IT WILL STEER YOU RIGHT

Tech this out: The A-Class learns your driv­ing pref­er­ences and gives you tips

Mercury (Hobart) - Motoring - - MOTORING - CRAIG DUFF

T he bat­tle to en­tice buy­ers from main­stream cars to en­try pres­tige ve­hi­cles in­creas­ingly is be­ing played out in­side the car rather than un­der the bon­net or body. The new Mer­cedes-Benz A-Class is a model ex­am­ple. A diminu­tive 1.3-litre engine pow­ers the A200 that went on sale this week. No one will care about the ca­pac­ity be­cause it has a frac­tion more power than the car it re­places and uses a touch less fuel.

They will care about the pair of 10.2-inch dis­plays span­ning the dash that cover driver’s dis­plays and in­fo­tain­ment op­er­a­tion.

They’ll also care that the stan­dard ar­ti­fi­cial in­tel­li­gence will learn their voice pat­terns and driv­ing pref­er­ences over the first six weeks of own­er­ship and then pro­vide bet­ter recog­ni­tion and pre­dic­tive sug­ges­tions to help make life be­hind the wheel eas­ier to ne­go­ti­ate.

Among the tar­get au­di­ence, the fact this A-Class has grown by 120mm, is 16mm wider and 7mm higher won’t raise any eye­brows — un­til they savour sub­stan­tially more space in the rear seat for heads and legs, bet­ter rear­ward vi­sion and a 29L big­ger boot.

The amount of soft­ware packed into the small five-seat hatch is as­ton­ish­ing — some may well find it be­wil­der­ing. USB-C ports cater for the lat­est de­vices with faster data trans­fer and charg­ing rates. Smart­phone mir­ror­ing is stan­dard and there’s a wire­less charg­ing tray for Qi-en­abled ex­am­ples.

The safety gear ex­tends to semi-au­to­mated park­ing to avoid those em­bar­rass­ing touch-park mo­ments. Blind-spot as­sist stays ac­tive for up to three min­utes af­ter the car is switched off to avoid “door­ing” pass­ing cy­clists.

Be­yond the items men­tioned above, stan­dard spec on the A200 in­cludes a black di­a­mond-pin grille, adap­tive LED head­lamps, fake leather seats, sat­nav, dig­i­tal ra­dio and a touch­pad in place of the dial con­troller. It’s worth not­ing the touch­pad is now one of three ways to con­trol the in­fo­tain­ment, along with the touch­screen it­self and swipe/touch but­tons mounted on the steer­ing wheel.

The op­tions packs are ex­ten­sive and cater to those who want more com­fort, more style and even more safety tech.

The A200 is the open­ing gam­bit in Merc’s re­newed as­sault on “con­quest” buy­ers, ei­ther from ri­val pres­tige brands or main­stream com­pa­nies. It will be fol­lowed by the all-wheel drive A250 late this year, with the base A180 due early next year and the A-Class sedan be­fore June.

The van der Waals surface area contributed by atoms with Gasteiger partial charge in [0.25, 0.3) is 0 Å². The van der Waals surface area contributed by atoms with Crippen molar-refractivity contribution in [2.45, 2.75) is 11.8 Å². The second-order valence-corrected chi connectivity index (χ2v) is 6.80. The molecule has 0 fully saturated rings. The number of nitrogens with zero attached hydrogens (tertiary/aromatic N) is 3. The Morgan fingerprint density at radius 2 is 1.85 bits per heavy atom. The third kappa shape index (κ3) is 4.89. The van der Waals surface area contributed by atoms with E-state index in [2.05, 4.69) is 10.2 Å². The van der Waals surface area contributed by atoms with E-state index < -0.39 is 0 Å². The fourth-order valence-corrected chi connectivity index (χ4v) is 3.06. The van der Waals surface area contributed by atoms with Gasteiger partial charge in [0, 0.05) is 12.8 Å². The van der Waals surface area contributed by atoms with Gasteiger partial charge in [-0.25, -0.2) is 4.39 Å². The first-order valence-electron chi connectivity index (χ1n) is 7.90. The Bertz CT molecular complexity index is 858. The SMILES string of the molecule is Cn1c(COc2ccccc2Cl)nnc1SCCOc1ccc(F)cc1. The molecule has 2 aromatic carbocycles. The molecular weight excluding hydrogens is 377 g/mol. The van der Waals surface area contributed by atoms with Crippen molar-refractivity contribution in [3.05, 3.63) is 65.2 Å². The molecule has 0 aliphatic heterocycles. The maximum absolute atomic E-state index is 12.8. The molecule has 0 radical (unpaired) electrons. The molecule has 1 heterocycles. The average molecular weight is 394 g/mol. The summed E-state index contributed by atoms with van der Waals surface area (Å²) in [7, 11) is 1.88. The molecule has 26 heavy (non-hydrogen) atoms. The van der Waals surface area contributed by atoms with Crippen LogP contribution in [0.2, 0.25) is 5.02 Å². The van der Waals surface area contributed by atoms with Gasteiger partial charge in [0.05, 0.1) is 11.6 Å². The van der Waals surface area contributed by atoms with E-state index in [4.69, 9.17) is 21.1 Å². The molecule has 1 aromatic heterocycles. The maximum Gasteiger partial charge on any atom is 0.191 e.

ON THE ROAD

The engine, jointly de­vel­oped with Re­nault, is the A200’s thrum­ming heart. It is vi­bra­tion-free across the rev range and, while it doesn’t sound par­tic­u­larly in­spir­ing, can still sprint from rest to 100km/h in a re­spectable 8.0 sec­onds .

It is also tractable around town, where the up­graded seven-speed dual-clutch trans­mis­sion helps by avoid­ing the jerky and hes­i­tant take-offs the pre­vi­ous ver­sion could oc­ca­sion­ally throw up.

A tor­sion beam is the de­fault rear sus­pen­sion. It’s cheap but not nasty and most A200 buy­ers will be bet­ter off not spend­ing the ex­tra to have a multi-link set-up in­stalled, sim­ply be­cause hard charg­ing isn’t the A200’s re­mit — that task will fall to the yet-to-be-an­nounced AMG A35 and A45 mod­els.

A back-to-back test of the two sus­pen­sions shows the multi-link has marginally more scope as the drive mode shifts from com­fort to sport. In daily driv­ing it is hard to spot the dif­fer­ence un­less you hit a mid-cor­ner bump at se­ri­ous pace, so I’d save my coin for some of the other fea­tures, or spec­ify the AMG Line pack with a 15mm lower ride height.

In ei­ther case, the A200 copes with small bumps and de­cent sharp-edged ruts with the com­fort you’d ex­pect from a pres­tige prod­uct.

The claimed thirst of 5.7L/100km may well be achiev­able: We used 6.3L in a mix of ur­ban and coun­try driv­ing, climb­ing to 7.5L when the go­ing got twisty and hilly.

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